How do viruses impact neutrophils?
April 4, 2005 11:19 AM   Subscribe

I know neutrophils fight bacteria. How do neutrophils and viruses interact? Can a virus reduce your neutrophil count?
posted by onhazier to Health & Fitness (6 answers total) 1 user marked this as a favorite
Best answer: From The Merck Manual :

"Transient neutropenia often accompanies viral infections (eg, early-stage infectious mononucleosis), and sepsis is a particularly serious cause of neutropenia. Neutropenia associated with common childhood viral diseases occurs during the first 1 to 2 days of illness and may persist for 3 to 8 days. It usually corresponds to a period of acute viremia and is related to virus-induced redistribution of neutrophils from the circulating to the marginal pool. Neutrophil sequestration may occur after viral tissue damage. Moderate to severe neutropenia may also be associated with a wide variety of other infections (see Table 135-2).

Chronic neutropenia often accompanies HIV infection, the result of impaired production of neutrophils and accelerated destruction of neutrophils by antibodies (see Ch. 145). Autoimmune neutropenias may be associated with the presence of circulating antineutrophil antibodies and may occur in isolation or with associated diseases."
posted by Ervin at 11:52 AM on April 4, 2005

(see a Doctor)
Neutrophils eat viruses and other cells infected by viruses.
Numbers of neutrophils can go down after or during a viral infection because many of the neutrophils leave the blood to fight the infection in the tissues and so normal blood values are reduced.
There's millions of online general reference sites but see a Doctor.

And on preview.....there's one reference.
posted by peacay at 11:57 AM on April 4, 2005

Neutrophils do not eat viruses, because they are unable to fight intracellular agents. In a viral infection, the role of the neutrophils is mostly to clean up the cellular debris, AFAIK.

Indeed, any person with netropenia should immediately see a doctor.
posted by Ervin at 12:10 PM on April 4, 2005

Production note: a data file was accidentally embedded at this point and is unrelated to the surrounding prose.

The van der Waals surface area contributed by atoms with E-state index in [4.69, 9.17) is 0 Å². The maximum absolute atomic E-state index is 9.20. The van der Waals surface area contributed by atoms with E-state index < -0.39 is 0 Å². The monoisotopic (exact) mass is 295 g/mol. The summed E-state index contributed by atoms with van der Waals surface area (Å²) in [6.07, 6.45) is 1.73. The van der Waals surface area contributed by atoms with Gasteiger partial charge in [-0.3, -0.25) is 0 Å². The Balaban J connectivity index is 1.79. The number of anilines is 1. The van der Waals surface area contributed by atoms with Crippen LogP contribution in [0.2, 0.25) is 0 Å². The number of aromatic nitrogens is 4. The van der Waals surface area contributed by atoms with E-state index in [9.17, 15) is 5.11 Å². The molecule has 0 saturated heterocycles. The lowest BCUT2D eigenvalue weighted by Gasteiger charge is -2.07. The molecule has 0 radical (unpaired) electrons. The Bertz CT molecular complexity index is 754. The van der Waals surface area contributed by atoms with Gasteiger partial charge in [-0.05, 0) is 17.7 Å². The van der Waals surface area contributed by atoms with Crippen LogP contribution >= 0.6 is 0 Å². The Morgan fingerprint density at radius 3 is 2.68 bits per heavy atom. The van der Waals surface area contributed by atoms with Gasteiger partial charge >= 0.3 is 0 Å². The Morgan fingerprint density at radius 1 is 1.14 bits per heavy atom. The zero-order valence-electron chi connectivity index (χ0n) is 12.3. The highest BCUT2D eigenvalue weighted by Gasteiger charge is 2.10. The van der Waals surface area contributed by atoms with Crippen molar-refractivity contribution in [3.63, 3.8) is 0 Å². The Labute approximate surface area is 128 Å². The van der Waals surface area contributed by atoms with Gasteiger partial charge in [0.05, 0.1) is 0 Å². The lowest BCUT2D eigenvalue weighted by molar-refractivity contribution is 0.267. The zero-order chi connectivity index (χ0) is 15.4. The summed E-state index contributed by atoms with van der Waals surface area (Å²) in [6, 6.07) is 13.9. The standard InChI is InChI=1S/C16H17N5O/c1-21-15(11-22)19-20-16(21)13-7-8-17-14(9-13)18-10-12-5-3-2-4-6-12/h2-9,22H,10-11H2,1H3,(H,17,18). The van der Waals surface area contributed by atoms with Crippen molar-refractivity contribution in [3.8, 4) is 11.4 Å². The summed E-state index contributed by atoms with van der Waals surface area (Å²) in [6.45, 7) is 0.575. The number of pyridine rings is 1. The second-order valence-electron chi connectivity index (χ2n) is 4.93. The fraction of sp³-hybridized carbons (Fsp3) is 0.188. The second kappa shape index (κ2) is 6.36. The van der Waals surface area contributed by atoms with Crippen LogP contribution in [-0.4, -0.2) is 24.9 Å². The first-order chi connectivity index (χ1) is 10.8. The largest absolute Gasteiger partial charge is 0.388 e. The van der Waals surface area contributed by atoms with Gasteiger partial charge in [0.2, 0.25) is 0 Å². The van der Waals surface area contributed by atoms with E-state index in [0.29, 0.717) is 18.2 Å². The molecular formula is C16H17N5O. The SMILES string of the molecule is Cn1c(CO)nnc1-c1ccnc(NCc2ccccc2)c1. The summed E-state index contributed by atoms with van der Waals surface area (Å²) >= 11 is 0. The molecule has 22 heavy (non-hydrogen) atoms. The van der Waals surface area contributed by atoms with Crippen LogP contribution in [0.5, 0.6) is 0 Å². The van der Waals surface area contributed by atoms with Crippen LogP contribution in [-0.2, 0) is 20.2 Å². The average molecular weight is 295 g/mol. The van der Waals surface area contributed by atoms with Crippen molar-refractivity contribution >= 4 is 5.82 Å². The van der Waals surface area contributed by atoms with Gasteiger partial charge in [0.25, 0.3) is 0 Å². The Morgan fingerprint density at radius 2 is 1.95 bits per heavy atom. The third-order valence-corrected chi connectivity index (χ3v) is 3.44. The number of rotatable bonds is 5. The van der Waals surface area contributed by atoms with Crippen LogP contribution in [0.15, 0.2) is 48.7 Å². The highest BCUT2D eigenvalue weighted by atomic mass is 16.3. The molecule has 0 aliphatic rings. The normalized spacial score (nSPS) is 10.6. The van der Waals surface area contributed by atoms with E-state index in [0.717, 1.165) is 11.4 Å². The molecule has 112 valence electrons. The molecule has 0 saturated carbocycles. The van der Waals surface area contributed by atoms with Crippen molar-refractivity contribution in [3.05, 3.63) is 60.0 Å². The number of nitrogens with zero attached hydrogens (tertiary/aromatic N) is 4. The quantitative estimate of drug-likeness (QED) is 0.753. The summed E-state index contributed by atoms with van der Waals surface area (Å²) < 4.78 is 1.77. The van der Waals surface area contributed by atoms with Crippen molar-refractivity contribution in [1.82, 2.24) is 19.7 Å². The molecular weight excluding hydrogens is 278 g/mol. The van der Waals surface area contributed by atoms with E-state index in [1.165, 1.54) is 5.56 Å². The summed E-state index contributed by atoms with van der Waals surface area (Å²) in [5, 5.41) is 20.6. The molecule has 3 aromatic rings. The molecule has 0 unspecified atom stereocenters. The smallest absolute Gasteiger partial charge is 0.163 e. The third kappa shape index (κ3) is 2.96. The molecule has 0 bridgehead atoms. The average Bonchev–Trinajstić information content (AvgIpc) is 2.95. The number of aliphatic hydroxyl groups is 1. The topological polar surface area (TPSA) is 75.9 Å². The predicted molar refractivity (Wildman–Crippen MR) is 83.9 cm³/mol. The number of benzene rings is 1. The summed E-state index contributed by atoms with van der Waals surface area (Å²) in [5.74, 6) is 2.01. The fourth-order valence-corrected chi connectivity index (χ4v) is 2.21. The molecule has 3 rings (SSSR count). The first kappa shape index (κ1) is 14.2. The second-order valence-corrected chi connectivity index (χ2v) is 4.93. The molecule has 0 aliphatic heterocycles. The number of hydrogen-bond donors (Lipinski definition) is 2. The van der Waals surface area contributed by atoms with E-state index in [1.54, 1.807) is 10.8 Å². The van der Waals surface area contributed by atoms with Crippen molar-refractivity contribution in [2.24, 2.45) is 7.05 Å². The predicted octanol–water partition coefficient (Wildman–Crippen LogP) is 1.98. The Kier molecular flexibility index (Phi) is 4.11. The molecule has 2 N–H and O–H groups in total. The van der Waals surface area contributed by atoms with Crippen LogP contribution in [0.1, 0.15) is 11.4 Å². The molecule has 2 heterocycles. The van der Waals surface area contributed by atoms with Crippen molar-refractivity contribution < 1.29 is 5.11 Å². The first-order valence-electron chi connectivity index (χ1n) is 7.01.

Response by poster: Thanks for the Merck reference, Ervin. My Google-fu had failed me.

I'm already under a doctor's care. I am just looking for more information on a comment she made about viruses causing your neutrophil count to drop.

I've had two blood tests showing very low neutrophil counts (700 followed by 439) despite all other counts being normal. We've ruled out a number of conditions. AFAIK, I do not have cancer and am not undergoing immunosuppressive chemotherapy. We're actually trying to figure out why I am constantly fighting sinus infections, bronchitis or the like. Tests, like last week's CAT scan, show the infections are real. Unfortunately, a week off antibiotics and I've got another infection.

In three weeks, she hopes I'll be healthy enough to get a base line neutrophil count to see if I have naturally occuring neutropenia. In the meantime, it looks like I'll become acquainted with an immunologist.
posted by onhazier at 12:32 PM on April 4, 2005

Ervin.......they do eat free viral particles. (yes there's citations) Other white cells are more involved of course. It's probably more true that neutrophils don't eat infected cells until, as you say, they have become cellular debris (my mistake). But this immune thing is sooooo complex - reducing it to bitesize understandable chunks gets confusing.
Glad you're under care onhazier...g'luck.
posted by peacay at 12:44 PM on April 4, 2005

peacay, thank you for the interesting information. I just wanted to point out that neutrophils are not able to destroy virus-infected cells.

You are certainly right about how difficult it is to bitesize.
posted by Ervin at 4:58 PM on April 4, 2005

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